#4 (Value*[Title/Abstract]OR “Ethics”[Mesh] OR “Morals”[Mesh] OR “Ethic*”[Title/Abstract]OR “Moral*”[Title/Abstract])
#5 (#2 OR #3 OR #4)
#6 (#1 AND #5)
#7 (animals[Mesh] NOT humans[Mesh])
#8 (#6 NOT #7)
This search strategy was adapted for each database.
Data Extraction and Management
First, all the studies from the searches were classified by the first author of this review as either thematically appropriate or not by reading titles and abstracts. To improve the quality of the screening stage, 5% of all titles and abstracts were randomly screened by a second author for independent agreement purposes, where there was complete agreement. Thereafter, the thematically appropriate studies were either included according to their full texts or excluded due to the characteristics of their participants, outcomes, or design. Potentially eligible studies were examined independently by three authors and decisions concerning the inclusion or exclusion of studies were made collaboratively.
Risk of Bias in Individual Studies
The risk of bias was assessed by two authors independently, using the Newcastle–Ottawa scale (NOS) for case-control studies (Wells et al., 2014). The absence of an exposure factor or a disease in the inherent question for this review and, accordingly, in the included studies, necessitated the use of a shortened variant of the NOS. Thus, the category “exposure” and the subcategory “definition of controls” (in the category “selection”) were excluded. The following categories were examined: “selection” [with the subcategories: “adequate case definition,” “representativeness of the cases,” and “selection of controls” (in each subcategory, a maximum of one star could be awarded)] and “comparability” [with the subcategory “comparability of cases and controls based on the design or analysis” (with a maximum of two stars to rating]) (ClinicalTrials.gov, 2017).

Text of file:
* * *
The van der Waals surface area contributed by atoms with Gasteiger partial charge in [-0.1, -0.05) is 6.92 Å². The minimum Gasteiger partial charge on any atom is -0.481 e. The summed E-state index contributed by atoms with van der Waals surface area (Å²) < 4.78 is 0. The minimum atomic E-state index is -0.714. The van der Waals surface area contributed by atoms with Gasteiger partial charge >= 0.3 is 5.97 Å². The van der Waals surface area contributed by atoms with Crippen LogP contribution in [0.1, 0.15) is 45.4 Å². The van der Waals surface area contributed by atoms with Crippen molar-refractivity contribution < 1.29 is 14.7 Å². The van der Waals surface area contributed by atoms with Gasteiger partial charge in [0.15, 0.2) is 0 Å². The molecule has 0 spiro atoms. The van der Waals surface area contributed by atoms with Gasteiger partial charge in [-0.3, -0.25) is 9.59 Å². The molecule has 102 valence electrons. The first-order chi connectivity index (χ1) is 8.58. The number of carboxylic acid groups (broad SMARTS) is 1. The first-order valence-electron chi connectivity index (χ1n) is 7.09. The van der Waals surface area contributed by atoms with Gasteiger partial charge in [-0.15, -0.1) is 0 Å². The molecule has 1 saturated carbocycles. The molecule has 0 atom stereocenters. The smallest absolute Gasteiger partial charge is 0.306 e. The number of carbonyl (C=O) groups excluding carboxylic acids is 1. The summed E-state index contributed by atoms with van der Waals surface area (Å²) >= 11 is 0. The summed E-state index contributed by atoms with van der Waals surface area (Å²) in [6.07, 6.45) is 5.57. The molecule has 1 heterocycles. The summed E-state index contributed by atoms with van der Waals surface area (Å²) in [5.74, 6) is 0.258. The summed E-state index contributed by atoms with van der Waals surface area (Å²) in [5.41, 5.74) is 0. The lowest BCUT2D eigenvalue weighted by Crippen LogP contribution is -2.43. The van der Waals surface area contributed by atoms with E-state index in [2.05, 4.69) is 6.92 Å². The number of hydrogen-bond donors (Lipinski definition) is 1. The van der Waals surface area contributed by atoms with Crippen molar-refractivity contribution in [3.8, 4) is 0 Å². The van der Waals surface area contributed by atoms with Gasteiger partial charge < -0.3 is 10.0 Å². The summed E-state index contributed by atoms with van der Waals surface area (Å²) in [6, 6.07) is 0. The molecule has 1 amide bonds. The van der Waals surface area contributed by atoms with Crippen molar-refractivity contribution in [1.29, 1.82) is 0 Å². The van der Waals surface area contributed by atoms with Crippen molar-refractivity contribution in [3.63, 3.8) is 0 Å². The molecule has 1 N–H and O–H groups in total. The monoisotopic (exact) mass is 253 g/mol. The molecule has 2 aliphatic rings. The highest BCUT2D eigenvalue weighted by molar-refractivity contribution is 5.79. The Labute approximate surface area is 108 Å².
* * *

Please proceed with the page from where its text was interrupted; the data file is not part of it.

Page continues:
As an exemplary explanation of the procedure and the requirements for the distribution of stars, a transparent presentation of the methods of the individual studies and adequate definitions were emphasized. “Representativeness” was rated with a star if the appropriate nutrition groups were recruited adequately. Stars for the “comparability” of nutritional groups were given when disruptive factors such as age and sex were examined.
Finally, a maximum of five stars could be achieved. A pre-existing rating system was used to classify the studies into corresponding quality grades (Penson et al., 2012). It was adjusted due to the reduction of the maximum number of achievable stars from nine to five stars (*) as follows:
a) Good quality (5 to 3*): 2 or 3 stars in the selection AND 1 or 2 stars in the comparability domain
b) Fair quality (4 to 2*): 1 or 2 stars in the selection AND 1 or 2 stars in the comparability domain
c) Poor quality (1 to 0*): 0 or 1 star in selection OR 0 stars in the comparability domain
No studies were excluded from the review due to a high risk of bias.
The search was conducted over four separate periods of time. A time filter (the date of the previous search until the day of the occurring search) was applied to the three update searches. Thus, it was ensured that the status of the study was current. The search generated a total of 3,321 records, of which 808 were duplicates and were excluded (Figure 1). After investigating titles and abstracts, the remaining 157 records were assessed for eligibility by studying their full texts. One hundred and thirty-two records were excluded based on not meeting all the above-mentioned eligibility criteria (55 by study participants, 62 by outcomes, and 15 by design). Finally, 25 appropriate studies were included in the review, published between 1978 and 2021. Of these 25 studies, six contained two suitable sub-studies each. The latter are partly presented separately in the presentation of results (then mentioned explicitly). If these sub-studies are considered individually, a total of 31 studies were included in this review.